The Health Benefits of Spiritual Practice.
Spirituality may mean something different to everyone, but there is ever-growing evidence that the Health Benefits of Spiritual Practice, both those based in non-religious and religious forms, are real. The growing body of evidence suggests that many people cope better with problems such as physical illness, depression and stress when they utilize some form of spiritual practice, like prayer or meditation.
When I try to help clients open up to the idea of spiritual practice, I make sure to include a wide variety of ideas and approaches. It may involve sitting silently or walking quietly in nature, in listening to inspiring or meditative music, in watching or working with the breath, meditating on a poem, mantra or verse, reading an inspirational book, writing in a journal, even caring for a pet or someone who is ill… Really, anything that helps us pause and reflect on what is central in our lives is a form of prayer or spiritual practice.
For me, the most powerful thing about the way spiritual practice impacts my life is how it helps me hold onto a hopeful attitude, especially during difficult times, giving me a belief that things can move in a positive direction. This is one of the markers, a positive outlook, that supports the view that spiritual practice is an effective mental health therapy.
Recent studies of the Health Benefits of Spiritual Practice look at those who utilize spiritual practice on a regular basis, and suggest that it helps in relieving anxiety and depression, boosting mental health (specifically decreased neuroticism and and increased ability to engage with others), and feeling better protected against the impact of daily stressors (1). Others cite how they are helped by the fact that they see “problems” from a new and different perspective, utilizing the “re-frame method” to see challenges as growth opportunities.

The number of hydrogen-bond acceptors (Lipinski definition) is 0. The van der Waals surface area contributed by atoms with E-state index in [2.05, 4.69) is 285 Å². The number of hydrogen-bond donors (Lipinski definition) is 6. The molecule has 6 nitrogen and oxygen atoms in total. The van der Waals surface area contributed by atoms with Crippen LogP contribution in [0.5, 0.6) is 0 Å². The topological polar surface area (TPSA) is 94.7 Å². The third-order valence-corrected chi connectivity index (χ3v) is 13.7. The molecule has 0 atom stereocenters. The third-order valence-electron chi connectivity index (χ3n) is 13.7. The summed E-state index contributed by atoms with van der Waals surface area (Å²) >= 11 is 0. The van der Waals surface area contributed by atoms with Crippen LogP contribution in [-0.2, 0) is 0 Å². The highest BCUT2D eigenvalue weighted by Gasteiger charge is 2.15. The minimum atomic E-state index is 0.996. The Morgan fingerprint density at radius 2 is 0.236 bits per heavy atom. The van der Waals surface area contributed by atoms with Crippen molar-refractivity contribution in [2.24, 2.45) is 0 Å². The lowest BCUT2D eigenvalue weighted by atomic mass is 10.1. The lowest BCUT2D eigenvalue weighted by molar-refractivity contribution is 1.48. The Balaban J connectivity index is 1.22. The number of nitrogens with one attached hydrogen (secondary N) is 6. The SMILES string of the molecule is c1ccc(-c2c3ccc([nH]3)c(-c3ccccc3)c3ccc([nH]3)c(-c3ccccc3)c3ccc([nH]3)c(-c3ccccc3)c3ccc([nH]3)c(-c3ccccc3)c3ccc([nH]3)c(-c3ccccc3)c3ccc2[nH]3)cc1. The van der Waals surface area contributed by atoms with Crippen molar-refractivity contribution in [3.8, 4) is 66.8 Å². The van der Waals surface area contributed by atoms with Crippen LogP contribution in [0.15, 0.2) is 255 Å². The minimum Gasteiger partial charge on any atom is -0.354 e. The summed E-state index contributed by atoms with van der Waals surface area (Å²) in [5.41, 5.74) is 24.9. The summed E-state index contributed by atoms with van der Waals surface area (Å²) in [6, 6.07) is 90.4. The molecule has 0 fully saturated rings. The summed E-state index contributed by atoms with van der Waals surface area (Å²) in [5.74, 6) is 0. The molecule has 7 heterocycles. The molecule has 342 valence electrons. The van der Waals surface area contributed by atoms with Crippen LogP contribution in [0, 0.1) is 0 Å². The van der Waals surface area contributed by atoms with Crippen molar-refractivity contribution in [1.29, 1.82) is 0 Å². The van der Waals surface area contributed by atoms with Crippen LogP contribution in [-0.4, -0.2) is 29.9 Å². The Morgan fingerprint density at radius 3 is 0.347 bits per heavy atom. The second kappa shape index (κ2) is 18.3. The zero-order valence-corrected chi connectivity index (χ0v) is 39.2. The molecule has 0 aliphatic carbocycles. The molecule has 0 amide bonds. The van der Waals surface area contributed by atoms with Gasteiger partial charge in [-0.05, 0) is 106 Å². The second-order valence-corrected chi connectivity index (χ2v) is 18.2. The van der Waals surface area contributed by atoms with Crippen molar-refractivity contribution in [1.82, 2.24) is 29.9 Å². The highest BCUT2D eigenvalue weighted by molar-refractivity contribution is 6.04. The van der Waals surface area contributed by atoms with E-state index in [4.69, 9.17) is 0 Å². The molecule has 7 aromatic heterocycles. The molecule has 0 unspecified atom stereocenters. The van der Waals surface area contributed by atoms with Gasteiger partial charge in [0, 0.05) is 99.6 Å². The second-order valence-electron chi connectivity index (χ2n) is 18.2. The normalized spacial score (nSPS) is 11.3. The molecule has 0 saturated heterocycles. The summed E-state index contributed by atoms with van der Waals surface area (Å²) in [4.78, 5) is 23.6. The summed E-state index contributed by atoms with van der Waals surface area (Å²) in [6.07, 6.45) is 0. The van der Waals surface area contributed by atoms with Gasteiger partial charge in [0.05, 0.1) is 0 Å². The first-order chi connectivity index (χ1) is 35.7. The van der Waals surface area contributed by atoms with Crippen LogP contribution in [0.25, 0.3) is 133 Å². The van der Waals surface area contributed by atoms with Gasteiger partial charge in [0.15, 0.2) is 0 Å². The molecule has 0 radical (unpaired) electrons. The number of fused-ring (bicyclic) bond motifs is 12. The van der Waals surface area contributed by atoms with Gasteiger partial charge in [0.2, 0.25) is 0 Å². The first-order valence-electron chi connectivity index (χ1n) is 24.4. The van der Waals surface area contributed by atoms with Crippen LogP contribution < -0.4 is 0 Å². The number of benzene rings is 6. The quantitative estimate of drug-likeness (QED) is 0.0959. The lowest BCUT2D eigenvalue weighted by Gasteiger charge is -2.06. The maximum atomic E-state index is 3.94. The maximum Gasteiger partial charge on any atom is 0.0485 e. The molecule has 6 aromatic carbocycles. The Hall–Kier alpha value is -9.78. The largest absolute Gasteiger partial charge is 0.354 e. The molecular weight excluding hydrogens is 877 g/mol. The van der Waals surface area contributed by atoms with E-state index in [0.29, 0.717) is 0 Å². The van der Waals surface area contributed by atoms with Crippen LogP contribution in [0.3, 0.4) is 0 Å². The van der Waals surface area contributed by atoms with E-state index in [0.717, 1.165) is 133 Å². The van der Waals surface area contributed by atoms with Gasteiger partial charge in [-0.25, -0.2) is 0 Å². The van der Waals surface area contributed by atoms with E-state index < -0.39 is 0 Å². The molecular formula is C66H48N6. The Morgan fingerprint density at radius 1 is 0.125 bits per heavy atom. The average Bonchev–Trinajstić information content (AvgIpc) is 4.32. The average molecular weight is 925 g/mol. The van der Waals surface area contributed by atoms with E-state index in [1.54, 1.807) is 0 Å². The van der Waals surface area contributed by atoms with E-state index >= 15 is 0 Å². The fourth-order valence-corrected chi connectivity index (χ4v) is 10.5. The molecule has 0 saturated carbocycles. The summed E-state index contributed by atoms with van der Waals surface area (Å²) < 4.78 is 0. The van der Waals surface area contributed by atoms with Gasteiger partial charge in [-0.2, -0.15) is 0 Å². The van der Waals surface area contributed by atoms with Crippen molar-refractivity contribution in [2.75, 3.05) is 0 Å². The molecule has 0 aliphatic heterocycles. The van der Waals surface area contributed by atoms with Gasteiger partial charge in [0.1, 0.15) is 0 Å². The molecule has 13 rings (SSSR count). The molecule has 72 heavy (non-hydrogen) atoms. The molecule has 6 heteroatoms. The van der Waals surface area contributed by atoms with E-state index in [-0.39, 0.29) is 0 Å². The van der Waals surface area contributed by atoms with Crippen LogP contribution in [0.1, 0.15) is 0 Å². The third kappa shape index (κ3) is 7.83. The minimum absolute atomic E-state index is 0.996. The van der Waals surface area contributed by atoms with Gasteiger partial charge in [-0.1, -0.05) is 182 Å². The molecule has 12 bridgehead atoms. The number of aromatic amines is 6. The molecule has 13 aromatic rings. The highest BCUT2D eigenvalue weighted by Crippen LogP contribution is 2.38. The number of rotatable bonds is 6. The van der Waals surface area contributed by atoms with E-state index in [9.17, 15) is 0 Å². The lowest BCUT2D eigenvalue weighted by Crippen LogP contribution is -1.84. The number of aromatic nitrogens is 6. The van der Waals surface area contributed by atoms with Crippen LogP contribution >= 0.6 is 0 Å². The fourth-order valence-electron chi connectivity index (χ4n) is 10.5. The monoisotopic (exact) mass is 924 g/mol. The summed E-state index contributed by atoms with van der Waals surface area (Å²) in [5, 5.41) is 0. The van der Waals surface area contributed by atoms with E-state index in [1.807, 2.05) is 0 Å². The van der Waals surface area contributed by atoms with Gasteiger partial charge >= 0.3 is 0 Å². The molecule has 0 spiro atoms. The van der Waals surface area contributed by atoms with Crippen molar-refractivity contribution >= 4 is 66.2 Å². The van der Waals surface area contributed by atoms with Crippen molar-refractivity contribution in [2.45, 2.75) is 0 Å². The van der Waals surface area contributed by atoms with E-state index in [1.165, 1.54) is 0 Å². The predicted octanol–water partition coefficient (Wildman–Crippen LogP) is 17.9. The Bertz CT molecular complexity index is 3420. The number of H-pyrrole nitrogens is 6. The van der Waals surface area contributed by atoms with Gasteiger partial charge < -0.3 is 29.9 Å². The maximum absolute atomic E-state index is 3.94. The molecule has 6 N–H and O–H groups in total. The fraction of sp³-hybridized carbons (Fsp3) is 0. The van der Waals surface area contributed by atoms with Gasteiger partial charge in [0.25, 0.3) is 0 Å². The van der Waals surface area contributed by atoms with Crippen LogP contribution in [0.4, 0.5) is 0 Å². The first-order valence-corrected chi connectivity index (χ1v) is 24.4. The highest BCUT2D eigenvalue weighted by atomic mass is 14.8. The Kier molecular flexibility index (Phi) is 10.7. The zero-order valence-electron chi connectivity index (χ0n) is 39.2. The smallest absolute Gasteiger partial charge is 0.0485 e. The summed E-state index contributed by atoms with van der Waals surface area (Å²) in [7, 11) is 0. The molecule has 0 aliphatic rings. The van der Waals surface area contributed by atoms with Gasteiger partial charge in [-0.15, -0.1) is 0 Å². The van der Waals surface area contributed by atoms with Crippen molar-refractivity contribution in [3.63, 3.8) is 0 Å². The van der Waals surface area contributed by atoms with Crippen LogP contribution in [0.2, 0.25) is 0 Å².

And in terms of brain health, mindfulness meditation, according to Dr. Eileen Luders of UCLA, meditation slows the loss of gray matter in the brain, which is less widespread in people who meditate than in people who don’t meditate! Click on the link below to read further in Neuroscientist News about these important and life-changing discoveries. (2)
And for those who have a belief in a loving God or Higher Power, some experts say those beliefs directly influence health, by promoting wellness habits (including better diet and exercise), a positive outlook, altruism, better coping strategies in the face of adverse health events, and increased social support through group membership and congregation (3). So really consider these Health Benefits of Spiritual Practice, and contact me if you’d like to learn meditation, mindfulness, or including ritual, yoga or movement in your practice.